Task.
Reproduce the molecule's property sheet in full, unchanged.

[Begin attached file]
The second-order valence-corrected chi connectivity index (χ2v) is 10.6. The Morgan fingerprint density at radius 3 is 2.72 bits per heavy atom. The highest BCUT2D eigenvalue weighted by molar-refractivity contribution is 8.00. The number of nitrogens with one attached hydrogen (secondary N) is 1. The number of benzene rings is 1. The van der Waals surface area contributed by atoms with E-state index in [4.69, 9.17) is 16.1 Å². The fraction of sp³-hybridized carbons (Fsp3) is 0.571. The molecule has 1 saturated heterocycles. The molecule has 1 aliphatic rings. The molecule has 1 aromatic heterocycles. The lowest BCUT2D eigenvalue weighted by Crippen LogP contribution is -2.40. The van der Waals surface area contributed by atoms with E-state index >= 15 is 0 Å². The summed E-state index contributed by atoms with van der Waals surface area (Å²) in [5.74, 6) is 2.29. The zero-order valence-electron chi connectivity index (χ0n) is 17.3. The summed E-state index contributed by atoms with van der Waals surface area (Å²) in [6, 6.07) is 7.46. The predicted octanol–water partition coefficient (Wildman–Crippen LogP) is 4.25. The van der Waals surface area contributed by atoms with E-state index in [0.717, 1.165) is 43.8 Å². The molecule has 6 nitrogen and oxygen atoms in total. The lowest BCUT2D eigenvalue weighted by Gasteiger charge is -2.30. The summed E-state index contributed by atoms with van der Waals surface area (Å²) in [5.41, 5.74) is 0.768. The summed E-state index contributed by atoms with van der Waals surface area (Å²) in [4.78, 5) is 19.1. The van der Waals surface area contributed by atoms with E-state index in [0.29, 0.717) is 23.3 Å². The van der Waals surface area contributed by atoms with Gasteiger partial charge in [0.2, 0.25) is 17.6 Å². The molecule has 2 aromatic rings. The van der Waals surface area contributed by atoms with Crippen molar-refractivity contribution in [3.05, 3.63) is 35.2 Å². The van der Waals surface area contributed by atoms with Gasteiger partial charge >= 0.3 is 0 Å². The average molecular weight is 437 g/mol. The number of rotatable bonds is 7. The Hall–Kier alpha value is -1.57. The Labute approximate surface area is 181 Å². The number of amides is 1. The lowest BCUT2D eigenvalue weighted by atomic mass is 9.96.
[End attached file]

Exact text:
The second-order valence-corrected chi connectivity index (χ2v) is 10.6. The Morgan fingerprint density at radius 3 is 2.72 bits per heavy atom. The highest BCUT2D eigenvalue weighted by molar-refractivity contribution is 8.00. The number of nitrogens with one attached hydrogen (secondary N) is 1. The number of benzene rings is 1. The van der Waals surface area contributed by atoms with E-state index in [4.69, 9.17) is 16.1 Å². The fraction of sp³-hybridized carbons (Fsp3) is 0.571. The molecule has 1 saturated heterocycles. The molecule has 1 aliphatic rings. The molecule has 1 aromatic heterocycles. The lowest BCUT2D eigenvalue weighted by Crippen LogP contribution is -2.40. The van der Waals surface area contributed by atoms with E-state index >= 15 is 0 Å². The summed E-state index contributed by atoms with van der Waals surface area (Å²) in [5.74, 6) is 2.29. The zero-order valence-electron chi connectivity index (χ0n) is 17.3. The summed E-state index contributed by atoms with van der Waals surface area (Å²) in [6, 6.07) is 7.46. The predicted octanol–water partition coefficient (Wildman–Crippen LogP) is 4.25. The van der Waals surface area contributed by atoms with E-state index in [0.717, 1.165) is 43.8 Å². The molecule has 6 nitrogen and oxygen atoms in total. The lowest BCUT2D eigenvalue weighted by Gasteiger charge is -2.30. The summed E-state index contributed by atoms with van der Waals surface area (Å²) in [5.41, 5.74) is 0.768. The summed E-state index contributed by atoms with van der Waals surface area (Å²) in [4.78, 5) is 19.1. The van der Waals surface area contributed by atoms with E-state index in [0.29, 0.717) is 23.3 Å². The van der Waals surface area contributed by atoms with Gasteiger partial charge in [0.2, 0.25) is 17.6 Å². The molecule has 2 aromatic rings. The van der Waals surface area contributed by atoms with Crippen molar-refractivity contribution in [3.05, 3.63) is 35.2 Å². The van der Waals surface area contributed by atoms with Gasteiger partial charge >= 0.3 is 0 Å². The average molecular weight is 437 g/mol. The number of rotatable bonds is 7. The Hall–Kier alpha value is -1.57. The Labute approximate surface area is 181 Å². The number of amides is 1. The lowest BCUT2D eigenvalue weighted by atomic mass is 9.96.